Correspondence, clippings, typescripts, holograph manuscripts, research notes, photocopies, reports, printed materials, photographs, financial records, personal records, and maps document the professional and literary endeavors of Michael Josselson from his early adulthood in the late 1920s through his death in 1978, and continuing up to 1991 with related materials collected after his death. The papers are organized into three series: I. The Commander: A Life of Barclay de Tolly, 1914-1990, n.d. [bulk 1970s] (18 boxes, 1 notecard filebox); II. Congress for Cultural Freedom, 1947-1991, n.d. [bulk 1960s] (9 boxes, 2 folders); and III. Personal, 1927-1988, n.d. (6 boxes).
The Barclay de Tolly series contains the largest amount of material and consists mainly of typescript and holograph drafts, research notes, and extensive photocopies of bibliographic materials used by Josselson during research for his book The Commander: A Life of Barclay de Tolly. The photocopies are mostly of Russian language books, journals, and published memoirs dating from the 18th and 19th centuries. The majority of materials were created or collected by Josselson during the 1970s, and include the oldest item in the papers, a 1914 German map of Russia's Baltic provinces. Multiple drafts found in this series show extensive revisions to the work and include outlines and bibliographies.
Besides Russian language materials, there are also considerable amounts of French and German materials throughout the whole of Josselson's papers. Languages found in lesser amounts include Italian, Swedish, Finnish, and Spanish. English is present in greater amounts than any other single language, but is not in the majority.
Correspondence is present throughout the papers, but is concentrated in the Personal Series and the Congress for Cultural Freedom (CCF) Series. The Personal Series correspondence consists mainly of copies of typed, outgoing letters from Josselson dating from the 1960s through the 1970s covering a wide range of topics, including the CCF and his book. Incoming correspondence is found mostly in CCF subject files. Correspondents present in Josselson's papers include: Raymond Aron, Ulli Beier, Daniel Bell, Francois Bondy, Willy Brandt, Zbignew Brzezinski, Theodore Draper, Pierre Emmanuel, John Kenneth Galbraith, George F. Kennan, Arthur Koestler, Irving Kristol, Melvyn Lasky, Minoo Masani, Ezekiel Mphahlele, Jayaprakash Narayan, Nicolas Nabokov, William Oppenheimer, Michael Polanyi, Arthur Schlesinger, Jr., Edward Shils, Iganzio Silone, Stephen Spender, and Shepard Stone.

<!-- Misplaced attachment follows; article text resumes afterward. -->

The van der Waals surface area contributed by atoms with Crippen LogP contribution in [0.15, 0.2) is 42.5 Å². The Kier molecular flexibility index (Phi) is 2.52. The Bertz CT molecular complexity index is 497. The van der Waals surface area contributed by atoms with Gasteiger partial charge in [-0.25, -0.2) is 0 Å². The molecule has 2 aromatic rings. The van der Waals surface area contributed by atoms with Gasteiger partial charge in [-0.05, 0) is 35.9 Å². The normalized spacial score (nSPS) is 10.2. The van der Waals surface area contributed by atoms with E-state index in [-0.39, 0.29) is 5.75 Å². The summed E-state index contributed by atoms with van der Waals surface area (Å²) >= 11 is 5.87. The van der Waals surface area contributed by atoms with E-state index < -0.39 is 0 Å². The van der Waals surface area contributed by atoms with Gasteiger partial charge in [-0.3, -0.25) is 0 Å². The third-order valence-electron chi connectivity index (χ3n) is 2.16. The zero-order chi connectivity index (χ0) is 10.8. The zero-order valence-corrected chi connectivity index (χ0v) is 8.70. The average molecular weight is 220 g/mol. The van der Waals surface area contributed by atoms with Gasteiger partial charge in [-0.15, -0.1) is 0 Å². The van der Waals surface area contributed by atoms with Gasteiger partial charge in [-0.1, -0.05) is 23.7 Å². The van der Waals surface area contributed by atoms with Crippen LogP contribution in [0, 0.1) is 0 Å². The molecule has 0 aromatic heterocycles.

Josselson's papers do not document his activities during the 1950s as well as in later years of his life. Some CCF materials he gathered to prepare a history of the Congress do give insight to the organization's formation in 1950 and its early activities, as does one folder of personal letters selected by Josselson for his daughter Jennifer's viewing. The majority of the papers, however, date from the early 1960s forward, coinciding with Josselson's move to Switzerland in 1961.
Virtually all subseries and folder headings were derived from folder titles created by Josselson or his wife, Diana. Mrs. Josselson also collected all papers dating after his death in early 1978, and created some of the correspondence and other materials included in the papers prior to 1978. Her handwriting can also be found on numerous letters and folders identifying dates and individuals.


Amburger, Erik, 1907-
Arndt, Walter W., 1916-
Aron, Raymond, 1905-
Beier, Ulli
Bell, Daniel
Berlin, Isaiah, Sir
Bondy, Francois, 1915-
Brandt, Willy, 1913-
Brzezinski, Zbigniew K.
Bundy, McGeorge
Campenhausen, Balthasar von
Chenu, Roselynne
Chiaromonte, Nicola
Draper, Theodore, 1912-
Dubuis, Gisele
Emmanuel, Pierre
Freymond, Jacques
Galbraith, John Kenneth, 1908-
Goldstein, David I.
Hamilton, Mark
Hook, Sidney, 1902-
Hunt, John C.
Jelenski, Constantin, 1922-
Kalline, Anna
Kennan, George Frost, 1904-
Kerkonnen, Karin
Koestler, Arthur, 1905-
Kristol, Irving
Labedz, Leopold
Laqueur, Walter, 1921-
Lasky, Melvin J.
Longworth, Philip, 1933-
Luthy, Herbert, 1918-
MacAuley, Robie
MacDonald, Dwight
Madariaga, Salvador de, 1886-
Masani, Minocherer Rustom, 1905-
Mphahlele, Ezekiel
Nabakov, Nicolas, 1903-
Narayan, Jayaprakash
Olsen, William C.
Oppenheimer, J. Robert, 1904-1967
Oprecht, Hans
Passin, Herbert, 1916-
Pipes, Richard Lloyd, 1930-
Platt, Frank C. (Frank Cheney), 1932-
Polanyi, Michael, 1891-
Prosch, Georges von
Raeff, Marc
Ray, Sibnarayan, 1921-
Rubenstein, Leonard
Saron, Rosy
Schlesinger, Arthur Meier, 1917-
Schroeder, Johann Karl von
Shils, Edward, 1910-1995
Silone, Ignazio, 1900-1978
Souvarine, Boris
Spender, Stephen, 1909-
Sperber, Manes, 1905-
Stone, Shepard
Warburg, Frederic, 1898-


Congress for Cultural Freedom
Ford Foundation
Oxford University Press


Barklai, de Tolli, Mikhail Bogdanovich, niaz', 1761-1818
Anti-communist movements
Authors, English--20th century
Napoleonic Wars, 1800-1815
Soviet Union--History, Military--1801-1917